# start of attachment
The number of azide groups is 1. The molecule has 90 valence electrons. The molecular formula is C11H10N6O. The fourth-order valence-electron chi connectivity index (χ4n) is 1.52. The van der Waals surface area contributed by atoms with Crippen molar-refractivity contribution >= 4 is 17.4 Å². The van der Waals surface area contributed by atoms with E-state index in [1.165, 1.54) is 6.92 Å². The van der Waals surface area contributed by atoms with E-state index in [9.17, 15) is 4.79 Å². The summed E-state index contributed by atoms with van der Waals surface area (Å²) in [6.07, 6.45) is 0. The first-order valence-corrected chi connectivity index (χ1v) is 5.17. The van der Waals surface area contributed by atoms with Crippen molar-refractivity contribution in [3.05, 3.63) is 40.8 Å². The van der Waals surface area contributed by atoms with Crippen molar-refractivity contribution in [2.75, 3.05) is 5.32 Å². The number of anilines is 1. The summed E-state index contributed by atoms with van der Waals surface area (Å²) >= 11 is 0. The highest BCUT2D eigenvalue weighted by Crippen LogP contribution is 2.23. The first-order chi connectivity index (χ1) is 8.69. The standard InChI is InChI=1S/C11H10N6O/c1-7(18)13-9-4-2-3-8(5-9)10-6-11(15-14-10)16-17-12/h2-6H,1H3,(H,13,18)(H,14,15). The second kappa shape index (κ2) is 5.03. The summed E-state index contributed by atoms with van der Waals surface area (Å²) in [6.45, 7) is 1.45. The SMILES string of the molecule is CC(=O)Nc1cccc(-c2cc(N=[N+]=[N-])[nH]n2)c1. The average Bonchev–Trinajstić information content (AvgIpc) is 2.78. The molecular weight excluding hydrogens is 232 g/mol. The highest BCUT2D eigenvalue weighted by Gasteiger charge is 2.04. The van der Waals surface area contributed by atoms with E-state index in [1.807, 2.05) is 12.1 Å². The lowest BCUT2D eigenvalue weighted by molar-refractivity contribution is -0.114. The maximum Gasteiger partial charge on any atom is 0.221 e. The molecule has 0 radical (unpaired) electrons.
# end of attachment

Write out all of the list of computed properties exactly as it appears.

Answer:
The number of azide groups is 1. The molecule has 90 valence electrons. The molecular formula is C11H10N6O. The fourth-order valence-electron chi connectivity index (χ4n) is 1.52. The van der Waals surface area contributed by atoms with Crippen molar-refractivity contribution >= 4 is 17.4 Å². The van der Waals surface area contributed by atoms with E-state index in [1.165, 1.54) is 6.92 Å². The van der Waals surface area contributed by atoms with E-state index in [9.17, 15) is 4.79 Å². The summed E-state index contributed by atoms with van der Waals surface area (Å²) in [6.07, 6.45) is 0. The first-order valence-corrected chi connectivity index (χ1v) is 5.17. The van der Waals surface area contributed by atoms with Crippen molar-refractivity contribution in [3.05, 3.63) is 40.8 Å². The van der Waals surface area contributed by atoms with Crippen molar-refractivity contribution in [2.75, 3.05) is 5.32 Å². The number of anilines is 1. The summed E-state index contributed by atoms with van der Waals surface area (Å²) >= 11 is 0. The highest BCUT2D eigenvalue weighted by Crippen LogP contribution is 2.23. The first-order chi connectivity index (χ1) is 8.69. The standard InChI is InChI=1S/C11H10N6O/c1-7(18)13-9-4-2-3-8(5-9)10-6-11(15-14-10)16-17-12/h2-6H,1H3,(H,13,18)(H,14,15). The second kappa shape index (κ2) is 5.03. The summed E-state index contributed by atoms with van der Waals surface area (Å²) in [6.45, 7) is 1.45. The SMILES string of the molecule is CC(=O)Nc1cccc(-c2cc(N=[N+]=[N-])[nH]n2)c1. The average Bonchev–Trinajstić information content (AvgIpc) is 2.78. The molecular weight excluding hydrogens is 232 g/mol. The highest BCUT2D eigenvalue weighted by Gasteiger charge is 2.04. The van der Waals surface area contributed by atoms with E-state index in [1.807, 2.05) is 12.1 Å². The lowest BCUT2D eigenvalue weighted by molar-refractivity contribution is -0.114. The maximum Gasteiger partial charge on any atom is 0.221 e. The molecule has 0 radical (unpaired) electrons.